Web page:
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Droughts of the Northwestern U.S. Snake River Basin
Reference
Wise, E.K. 2010. Tree ring record of streamflow and drought in the upper Snake River. Water Resources Research 46: 10.1029/2009WR009282.

Background
The author writes that "the 1667 km Snake River is one of the largest rivers in the United States, draining a semiarid region that covers 283,000 km2 [that] includes most of Idaho, as well as portions of Wyoming, Utah, Nevada, Oregon, and Washington," and she says that the river's water has been "historically allocated almost entirely for agricultural irrigation." She also notes that the Snake River is "the largest tributary of the Columbia River (based on both discharge and watershed size)," which makes it "also important for users further downstream." In addition, Wise reports that "the 20th century was an abnormally wet period in this region (Gray and McCabe, 2010)," but she says that an early 21st century drought "has raised questions about whether these dry conditions should be considered an extreme event or if this drought is within the range of natural variability."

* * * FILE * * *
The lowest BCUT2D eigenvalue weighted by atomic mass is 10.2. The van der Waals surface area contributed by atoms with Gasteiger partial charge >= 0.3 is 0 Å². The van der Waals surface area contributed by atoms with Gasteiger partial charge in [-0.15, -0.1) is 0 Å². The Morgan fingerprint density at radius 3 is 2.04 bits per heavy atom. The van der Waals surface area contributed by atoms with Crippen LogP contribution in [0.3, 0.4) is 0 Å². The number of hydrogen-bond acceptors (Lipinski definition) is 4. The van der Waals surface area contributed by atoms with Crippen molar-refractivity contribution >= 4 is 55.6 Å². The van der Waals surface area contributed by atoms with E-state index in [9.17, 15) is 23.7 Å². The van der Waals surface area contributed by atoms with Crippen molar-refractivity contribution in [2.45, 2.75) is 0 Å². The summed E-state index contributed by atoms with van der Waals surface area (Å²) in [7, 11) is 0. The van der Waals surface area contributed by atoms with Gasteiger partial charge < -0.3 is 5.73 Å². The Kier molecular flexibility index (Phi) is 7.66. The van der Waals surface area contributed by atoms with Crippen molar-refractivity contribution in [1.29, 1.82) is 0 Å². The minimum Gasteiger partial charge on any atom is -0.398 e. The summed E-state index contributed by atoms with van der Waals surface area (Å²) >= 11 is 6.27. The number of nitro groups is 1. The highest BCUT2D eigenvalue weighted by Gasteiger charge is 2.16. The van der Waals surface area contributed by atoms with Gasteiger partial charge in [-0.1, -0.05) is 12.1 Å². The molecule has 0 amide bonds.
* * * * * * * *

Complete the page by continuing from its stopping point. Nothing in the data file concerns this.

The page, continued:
What was done
To answer this question, Wise used tree ring samples she collected near the headwaters of the Snake River that were augmented with pre-existing tree ring chronologies to extend the short (1911-2006) instrumental water supply record of the region, thereby providing the first multi-century (1591-2005) record of the river's water supply variability.

What was learned
Wise reports that "individual low-flow years in 1977 and 2001 and the longer-term 1930s Dust Bowl drought meet or exceed the magnitude of dry periods in the extended reconstructed period." However, she writes that in terms of overall severity, "the instrumental record does not contain a drought of the extent seen in the mid-1600s."

Enlarging on this finding, Wise further writes that "twenty-four of 34 years in the 1626-1659 time period had below-average flow, including periods of six and seven consecutive below-mean years (1626-1632 and 1642-1647)," and that "during the most severe period from 1626 to 1647, 17 of 22 years (77%) were below-normal flow." Hence, she concludes that "this type of event could represent a new 'worst-case scenario' for water planning in the upper Snake River."

What it means
"In terms of overall magnitude," Wise concludes that "droughts of the recent past are eclipsed by a sustained low-flow period lasting for over 30 years in the early to mid-1600s," once again demonstrating that there has been nothing unusual, unnatural or unprecedented about the early 21st-century drought experienced throughout the Snake River Basin.

Reference
Gray, S.T. and McCabe, G.J. 2010. A combined water balance and tree ring approach to understanding the potential hydrologic effects of climate change in the central Rocky Mountain region. Water Resources Research 46: 10.1029/2008WR007650.

Reviewed 16 February 2011